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Cannabinol, widely known as CBN, is one of the hundreds of unique compounds found in cannabis called cannabinoids. The compound is only found in trace amounts and offers unique benefits when compared to CBD oil.
While this compound has been studied far less than others like CBD and THC, it shows some early promise and is widely backed by positive anecdotal support. It's also rising in popularity because it is not psychoactive and thus will not get the user high.
Perhaps the most common way companies market CBN oil is as a sleep aid. Looking around at sellers of this cannabinoid, you'll quickly find plenty of anecdotal evidence that this molecule can provide a sedative effect.
While many people do reach for CBN for a good night's sleep, there is still little scientific research to confirm that it really is effective.
Many proponents of using this cannabinoid to promote a good night's rest cite a study published in 1975. This human study used a very small sample size of only 5 individuals and tested the molecule in conjunction with THC. The small sample size and combined use with THC muddied the message.
Some others use the concept of aged cannabis to explain CBN's supposed sedative impact. The theory suggests that flower, after being exposed to air for long periods of time, causes tetrahydrocannabinolic acid (THCa) to convert to CBN.
The hearsay around this compound's use as a sleep aid was put to test in a narrative review published in Aug of 2021. The reviewer Jamie Corroon reviewed the available scientific literature and concluded that:
"Evidence demonstrating that CBN itself elicits cannabis-like effects in humans is mixed, with the majority of available evidence demonstrating a lack of such an effect. Consequently, there is insufficient published evidence to support sleep-related claims. Randomized controlled trials are needed to substantiate claims made by manufacturers of cannabis products containing CBN."
It's worth reiterating that CBN hasn't been widely studied. While there are some initial promising signs, it is not definitive evidence that proves this compound has specific benefits. Keeping that in mind, here is what the current research says:
While we wait for definitive evidence for CBN's use, the good news is that studies across the cannabis space and this specific molecule are picking up pace. The volume for a search for 'cannabinol' on PubMed.gov shows a consistent increase in volume over the last several years:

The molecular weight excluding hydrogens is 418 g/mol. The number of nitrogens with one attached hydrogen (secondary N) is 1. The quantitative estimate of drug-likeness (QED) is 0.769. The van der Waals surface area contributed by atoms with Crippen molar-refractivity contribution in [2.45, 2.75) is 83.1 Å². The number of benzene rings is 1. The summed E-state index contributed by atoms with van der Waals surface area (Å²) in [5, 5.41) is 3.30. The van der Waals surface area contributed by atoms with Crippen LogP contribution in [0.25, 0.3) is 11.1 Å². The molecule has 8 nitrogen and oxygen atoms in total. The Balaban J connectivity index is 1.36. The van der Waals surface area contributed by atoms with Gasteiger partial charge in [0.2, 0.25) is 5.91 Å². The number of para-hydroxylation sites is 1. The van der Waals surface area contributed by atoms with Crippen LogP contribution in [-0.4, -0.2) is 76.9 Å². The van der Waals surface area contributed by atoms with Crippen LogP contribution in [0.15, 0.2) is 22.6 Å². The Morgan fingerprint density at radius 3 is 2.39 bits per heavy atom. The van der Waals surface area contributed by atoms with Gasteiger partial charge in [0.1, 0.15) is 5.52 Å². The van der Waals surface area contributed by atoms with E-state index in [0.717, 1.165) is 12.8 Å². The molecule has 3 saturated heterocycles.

CBN is unique from CBD in that it's not formed from the 'mother cannabinoid' CBG, but rather is a byproduct of the aging process. When this cannabis is exposed to air and/or ultraviolet light (i.e. UV rays from sunlight) the THCa in the plant converts to cannabinolic acid or CBNa which ultimately results in CBN after decarboxylation.
Extraction of this compound typically starts with hemp grown specifically for it's extraction. Certain strains can produce about 3-5 percent CBN. After growing and curing the plant material, CBN extraction works much like isolating any other cannabinoid. The plant material is extracted and the compounds are distilled into isolates.
To create end products, isolated CBN is added either to carrier oils alone, with other isolates, or to whole-plant extracts. The outcome is a product that increases the potency of this minor cannabinoid to levels not naturally available through something like a full-spectrum extract.
At the time of writing, there is little safety information specific to CBN and it's potential side effects. That said, the compound is present in trace amounts in full-spectrum products so safety may be able to be inferred. Full-spectrum hemp extracts are studied to be well tolerated with minimal side effects.
As with all cannabis products, you can mitigate many of the safety issues by sourcing clean, pure products that are lab-tested and verified to be free of contaminants like mold, heavy metals, residual solvents, and mycotoxins.
CBN products, like CBD products, are legal as long as they are derived from industrial hemp and contain no more than 0.3% THC. Thanks to the 2018 farm bill, these products are federally legal and can be purchased freely and even carried with you when you fly.
As we mentioned in the section on extraction, CBN is often isolated and sold either as a standalone product or in combination with another isolate (like a 1:1 CBD:CBN) or whole-plant product. Usually, you'll find these products as tinctures, but they can come in all the same forms that other CBD products do.
If you're looking for high concentrations of CBN, an isolate-added product is the way to go. If you prefer the natural balance of cannabinoids, you can find CBN in both broad and full-spectrum products in trace amounts - though full-spectrum will be more abundant.
Here at Big Sky Botanicals, we sell both full and broad-spectrum products containing CBN. Browse our selection and look to our lab reports for more information!